One other determine within the picture stored turning up time and again.
That was Captain John Peter Bollans – commander of the SS Hinemoa, a government-operated steamer that ran the size of the nation and farther from 1876. The Hinemoa delivered provides to island communities, serviced lighthouses and ferried authorities dignitaries.
Knowles says discovering out extra about Bollons’ adventures was a private spotlight for her.
“Bollons arrived in Bluff as a young person and was taken in by the seafarer, Tohi Te Marama, after the ship he was crewing on wrecked,” she says. “He labored his means as much as the function of Captain and was employed on authorities steamers that serviced lighthouses round Aotearoa and patrolled the Subantarctic Islands for castaways.”
Bollons himself was a eager collector, and when he died in 1929, his haul ultimately made its means into Te Papa.
His life was later fictionalised in memoriam by Bernard Fergusson, the final British-born governor-general of New Zealand, within the 1972 novel Captain John Niven.
The gathering reveals the intricate backstories that may be hidden in comparatively mundane objects.
A fork in a glass field tells the story of a person named Henry Swan, a would-be adventurer who lived alone aboard a yacht moored in Henderson Creek for greater than twenty years.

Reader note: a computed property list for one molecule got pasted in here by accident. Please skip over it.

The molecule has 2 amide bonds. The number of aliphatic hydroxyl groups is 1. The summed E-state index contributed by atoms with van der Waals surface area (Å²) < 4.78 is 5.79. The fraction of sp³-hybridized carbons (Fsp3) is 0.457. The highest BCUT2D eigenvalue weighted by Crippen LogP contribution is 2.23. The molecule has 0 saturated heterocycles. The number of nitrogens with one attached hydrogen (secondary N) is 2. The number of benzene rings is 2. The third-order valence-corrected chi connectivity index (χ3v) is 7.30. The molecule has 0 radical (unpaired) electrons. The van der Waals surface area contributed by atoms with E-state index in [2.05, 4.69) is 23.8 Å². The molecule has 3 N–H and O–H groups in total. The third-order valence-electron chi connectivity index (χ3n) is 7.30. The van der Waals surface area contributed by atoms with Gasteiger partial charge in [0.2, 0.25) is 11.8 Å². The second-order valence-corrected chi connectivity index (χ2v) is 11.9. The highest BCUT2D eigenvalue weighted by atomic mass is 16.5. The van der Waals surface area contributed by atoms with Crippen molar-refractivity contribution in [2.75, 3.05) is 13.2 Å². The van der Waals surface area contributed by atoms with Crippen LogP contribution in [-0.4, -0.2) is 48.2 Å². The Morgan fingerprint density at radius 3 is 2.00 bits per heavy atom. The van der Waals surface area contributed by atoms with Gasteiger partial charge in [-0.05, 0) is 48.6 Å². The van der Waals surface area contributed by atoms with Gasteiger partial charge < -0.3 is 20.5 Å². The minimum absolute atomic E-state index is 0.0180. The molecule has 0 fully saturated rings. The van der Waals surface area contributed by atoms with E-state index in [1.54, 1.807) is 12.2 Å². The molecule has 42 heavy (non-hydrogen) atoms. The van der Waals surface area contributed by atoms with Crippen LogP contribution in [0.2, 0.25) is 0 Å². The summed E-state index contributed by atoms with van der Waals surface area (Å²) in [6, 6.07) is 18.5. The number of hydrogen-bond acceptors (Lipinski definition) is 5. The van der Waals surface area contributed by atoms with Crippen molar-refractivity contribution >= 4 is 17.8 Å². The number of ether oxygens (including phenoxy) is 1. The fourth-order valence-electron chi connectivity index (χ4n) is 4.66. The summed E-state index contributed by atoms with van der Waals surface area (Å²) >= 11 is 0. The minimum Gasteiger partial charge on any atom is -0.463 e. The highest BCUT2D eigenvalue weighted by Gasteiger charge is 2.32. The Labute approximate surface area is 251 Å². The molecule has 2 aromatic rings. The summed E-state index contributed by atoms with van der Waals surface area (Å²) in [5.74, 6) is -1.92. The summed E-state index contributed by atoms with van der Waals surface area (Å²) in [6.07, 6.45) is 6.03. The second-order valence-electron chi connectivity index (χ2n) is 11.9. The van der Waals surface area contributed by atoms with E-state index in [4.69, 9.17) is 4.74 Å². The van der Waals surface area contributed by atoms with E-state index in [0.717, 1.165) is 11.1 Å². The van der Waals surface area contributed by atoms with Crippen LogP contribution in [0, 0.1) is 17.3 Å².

His spouse Edith remained on dry land at dwelling in Devonport, and visited weekly by travelling to town by steam ferry after which on to Henderson by rail.
Journalist Jack Leigh gifted the fork – used aboard Swan’s yacht, the Awatea – to the museum after a collection of articles protecting Swan’s unusual story within the Nineties.
Swan grew to become the central determine of an city delusion a couple of man who deliberate to journey all over the world on his yacht, however as a substitute hid it up among the many mangroves and camped out for a few many years.
It’s disputed whether or not Swan ever actually meant to take his yacht all over the world. Nevertheless it’s indeniable that his hermitry has earned him a spot among the many pantheon of unusual tales and characters that join New Zealanders to the ocean.